The construction industry lends itself to a challenging and stressful environment; working hours are long and demanding, the risk of injury is high, work often needs to be carried out miles from home for weeks at a time, and lone working is common. Furthermore, the 2018 collapse of Carillion only added to the sense of unease and uncertainty towards job security.
The construction industry is predominantly male, and the idea of the strong, macho man is widespread. This ‘tough guy’ image, however, makes it difficult for men to communicate their struggles for fear of ridicule and being seen as ‘weak’. The belief that construction site workers are too tough to struggle with mental health is damaging and results in many just keeping silent about their struggles.
Mates in Mind
Mates in Mind is a charity dedicated to raising awareness and improving the mental health of the construction industry. It aims to address the stigma of poor mental health and promote overall positive wellbeing across the industry.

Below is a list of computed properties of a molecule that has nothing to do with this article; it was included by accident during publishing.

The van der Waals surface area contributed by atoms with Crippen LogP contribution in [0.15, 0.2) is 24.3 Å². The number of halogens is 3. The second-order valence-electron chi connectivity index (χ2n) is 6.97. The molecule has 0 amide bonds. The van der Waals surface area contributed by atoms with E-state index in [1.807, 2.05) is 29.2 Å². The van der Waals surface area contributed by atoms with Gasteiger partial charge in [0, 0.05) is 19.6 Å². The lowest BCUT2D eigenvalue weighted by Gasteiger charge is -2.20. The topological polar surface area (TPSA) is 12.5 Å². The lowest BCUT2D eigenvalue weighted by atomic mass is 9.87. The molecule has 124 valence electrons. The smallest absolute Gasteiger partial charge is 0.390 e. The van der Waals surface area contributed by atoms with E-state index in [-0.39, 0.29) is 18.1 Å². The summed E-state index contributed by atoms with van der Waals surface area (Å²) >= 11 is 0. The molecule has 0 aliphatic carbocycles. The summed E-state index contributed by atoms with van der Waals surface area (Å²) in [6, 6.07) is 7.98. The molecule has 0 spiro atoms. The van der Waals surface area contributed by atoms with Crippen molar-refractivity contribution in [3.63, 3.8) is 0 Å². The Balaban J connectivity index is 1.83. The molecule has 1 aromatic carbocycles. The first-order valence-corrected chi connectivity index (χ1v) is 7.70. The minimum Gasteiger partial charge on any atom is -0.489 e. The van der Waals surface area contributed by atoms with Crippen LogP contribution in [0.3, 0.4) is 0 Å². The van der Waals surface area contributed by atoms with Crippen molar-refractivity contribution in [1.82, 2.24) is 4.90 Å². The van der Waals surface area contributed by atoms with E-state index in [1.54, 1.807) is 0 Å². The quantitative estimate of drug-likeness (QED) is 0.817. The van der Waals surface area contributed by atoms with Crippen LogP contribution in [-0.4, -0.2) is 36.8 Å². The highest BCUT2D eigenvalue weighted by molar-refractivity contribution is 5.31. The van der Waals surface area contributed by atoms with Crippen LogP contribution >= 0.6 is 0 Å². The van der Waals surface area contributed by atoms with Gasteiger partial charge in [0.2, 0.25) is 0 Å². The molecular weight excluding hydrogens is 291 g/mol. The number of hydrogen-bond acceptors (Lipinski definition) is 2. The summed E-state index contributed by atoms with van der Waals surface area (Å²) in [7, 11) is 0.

Their vision is that there is no health without mental health.
They aim to provide employers with clear information on available support and guidance on mental health and wellbeing, and how they can communicate this to their workforce. They aim to help employees understand how, when, and where to get support.
8 Tips for Managing Occupational Health on Site
It’s crucial that you know how to manage the health and safety of workers on your site. This will help you to reduce the risks to occupational health and promote a more positive working environment.
1. Make Safety a Top Priority
You should prioritise people’s health, safety, and wellbeing above everything else. You have a duty to protect your employees so you must implement all that you can to do so.
Ensure that everyone receives the correct health and safety training and that you have appropriate procedures in place to reduce hazards and the chance of risk. This should always come before costs and profits. Improved safety is beneficial for both you and your workforce: it results in fewer lost working days, happier and healthier employees, and increased productivity.
2. Encourage Regular Breaks
Always encourage your employees to take their full break entitlement. Breaks are important for resting and ensuring that workers return to their work recharged. In turn, this minimises fatigue and reduces the risk of burnout.
3. Enforce the Use of Personal Protective Equipment
PPE is essential in environments as hazardous as construction sites, so employees must always wear PPE to protect their safety. You should enforce a policy that stresses the importance of wearing it. We have a PPE Checklist for you to download and sign with your employee, so they know exactly what must be worn and when.
4. Complete Risk Assessments